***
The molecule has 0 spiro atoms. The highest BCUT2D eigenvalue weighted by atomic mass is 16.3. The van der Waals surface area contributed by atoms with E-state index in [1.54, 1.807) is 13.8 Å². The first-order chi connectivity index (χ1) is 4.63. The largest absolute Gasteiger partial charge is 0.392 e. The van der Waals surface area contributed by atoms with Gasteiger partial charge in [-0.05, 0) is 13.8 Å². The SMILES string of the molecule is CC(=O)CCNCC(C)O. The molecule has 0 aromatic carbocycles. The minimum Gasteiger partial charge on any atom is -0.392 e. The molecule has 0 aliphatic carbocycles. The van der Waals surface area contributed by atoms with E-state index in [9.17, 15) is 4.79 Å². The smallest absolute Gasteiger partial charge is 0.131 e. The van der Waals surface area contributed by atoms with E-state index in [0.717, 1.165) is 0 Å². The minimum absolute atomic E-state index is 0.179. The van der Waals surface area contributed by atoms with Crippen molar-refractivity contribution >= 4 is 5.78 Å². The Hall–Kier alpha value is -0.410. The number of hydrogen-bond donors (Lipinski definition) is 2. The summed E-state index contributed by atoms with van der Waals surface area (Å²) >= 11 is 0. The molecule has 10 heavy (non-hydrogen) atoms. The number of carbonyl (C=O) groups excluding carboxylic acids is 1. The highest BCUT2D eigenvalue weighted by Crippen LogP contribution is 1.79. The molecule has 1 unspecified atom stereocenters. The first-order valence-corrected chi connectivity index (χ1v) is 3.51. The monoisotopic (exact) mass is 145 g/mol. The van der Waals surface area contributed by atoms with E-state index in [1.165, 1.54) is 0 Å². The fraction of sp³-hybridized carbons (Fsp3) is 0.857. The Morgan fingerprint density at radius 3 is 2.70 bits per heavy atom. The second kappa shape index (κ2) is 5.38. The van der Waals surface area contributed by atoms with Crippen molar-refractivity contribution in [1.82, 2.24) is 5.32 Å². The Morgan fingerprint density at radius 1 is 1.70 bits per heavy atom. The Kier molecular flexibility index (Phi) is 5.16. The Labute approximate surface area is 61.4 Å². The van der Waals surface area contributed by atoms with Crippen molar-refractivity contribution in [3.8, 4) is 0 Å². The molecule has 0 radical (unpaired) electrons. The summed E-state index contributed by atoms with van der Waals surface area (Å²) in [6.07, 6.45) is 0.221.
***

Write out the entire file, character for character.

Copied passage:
The molecule has 0 spiro atoms. The highest BCUT2D eigenvalue weighted by atomic mass is 16.3. The van der Waals surface area contributed by atoms with E-state index in [1.54, 1.807) is 13.8 Å². The first-order chi connectivity index (χ1) is 4.63. The largest absolute Gasteiger partial charge is 0.392 e. The van der Waals surface area contributed by atoms with Gasteiger partial charge in [-0.05, 0) is 13.8 Å². The SMILES string of the molecule is CC(=O)CCNCC(C)O. The molecule has 0 aromatic carbocycles. The minimum Gasteiger partial charge on any atom is -0.392 e. The molecule has 0 aliphatic carbocycles. The van der Waals surface area contributed by atoms with E-state index in [9.17, 15) is 4.79 Å². The smallest absolute Gasteiger partial charge is 0.131 e. The van der Waals surface area contributed by atoms with E-state index in [0.717, 1.165) is 0 Å². The minimum absolute atomic E-state index is 0.179. The van der Waals surface area contributed by atoms with Crippen molar-refractivity contribution >= 4 is 5.78 Å². The Hall–Kier alpha value is -0.410. The number of hydrogen-bond donors (Lipinski definition) is 2. The summed E-state index contributed by atoms with van der Waals surface area (Å²) >= 11 is 0. The molecule has 10 heavy (non-hydrogen) atoms. The number of carbonyl (C=O) groups excluding carboxylic acids is 1. The highest BCUT2D eigenvalue weighted by Crippen LogP contribution is 1.79. The molecule has 1 unspecified atom stereocenters. The first-order valence-corrected chi connectivity index (χ1v) is 3.51. The monoisotopic (exact) mass is 145 g/mol. The van der Waals surface area contributed by atoms with E-state index in [1.165, 1.54) is 0 Å². The fraction of sp³-hybridized carbons (Fsp3) is 0.857. The Morgan fingerprint density at radius 3 is 2.70 bits per heavy atom. The second kappa shape index (κ2) is 5.38. The van der Waals surface area contributed by atoms with Crippen molar-refractivity contribution in [1.82, 2.24) is 5.32 Å². The Morgan fingerprint density at radius 1 is 1.70 bits per heavy atom. The Kier molecular flexibility index (Phi) is 5.16. The Labute approximate surface area is 61.4 Å². The van der Waals surface area contributed by atoms with Crippen molar-refractivity contribution in [3.8, 4) is 0 Å². The molecule has 0 radical (unpaired) electrons. The summed E-state index contributed by atoms with van der Waals surface area (Å²) in [6.07, 6.45) is 0.221.